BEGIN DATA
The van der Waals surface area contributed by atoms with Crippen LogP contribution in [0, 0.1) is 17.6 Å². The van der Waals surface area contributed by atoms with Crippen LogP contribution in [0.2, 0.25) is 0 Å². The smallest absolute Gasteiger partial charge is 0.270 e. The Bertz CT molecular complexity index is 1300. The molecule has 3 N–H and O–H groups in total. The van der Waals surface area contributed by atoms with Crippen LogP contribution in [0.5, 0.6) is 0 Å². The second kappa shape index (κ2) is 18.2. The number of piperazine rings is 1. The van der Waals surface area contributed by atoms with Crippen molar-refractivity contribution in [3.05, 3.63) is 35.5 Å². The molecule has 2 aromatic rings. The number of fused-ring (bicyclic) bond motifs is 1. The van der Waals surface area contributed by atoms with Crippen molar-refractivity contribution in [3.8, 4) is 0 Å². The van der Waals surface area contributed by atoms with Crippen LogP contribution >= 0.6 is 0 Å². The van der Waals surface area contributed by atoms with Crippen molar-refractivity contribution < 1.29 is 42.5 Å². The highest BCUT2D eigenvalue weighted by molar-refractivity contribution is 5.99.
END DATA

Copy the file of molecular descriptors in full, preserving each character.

The van der Waals surface area contributed by atoms with Crippen LogP contribution in [0, 0.1) is 17.6 Å². The van der Waals surface area contributed by atoms with Crippen LogP contribution in [0.2, 0.25) is 0 Å². The smallest absolute Gasteiger partial charge is 0.270 e. The Bertz CT molecular complexity index is 1300. The molecule has 3 N–H and O–H groups in total. The van der Waals surface area contributed by atoms with Crippen LogP contribution in [0.5, 0.6) is 0 Å². The second kappa shape index (κ2) is 18.2. The number of piperazine rings is 1. The van der Waals surface area contributed by atoms with Crippen molar-refractivity contribution in [3.05, 3.63) is 35.5 Å². The molecule has 2 aromatic rings. The number of fused-ring (bicyclic) bond motifs is 1. The van der Waals surface area contributed by atoms with Crippen molar-refractivity contribution in [3.8, 4) is 0 Å². The van der Waals surface area contributed by atoms with Crippen LogP contribution >= 0.6 is 0 Å². The van der Waals surface area contributed by atoms with Crippen molar-refractivity contribution < 1.29 is 42.5 Å². The highest BCUT2D eigenvalue weighted by molar-refractivity contribution is 5.99.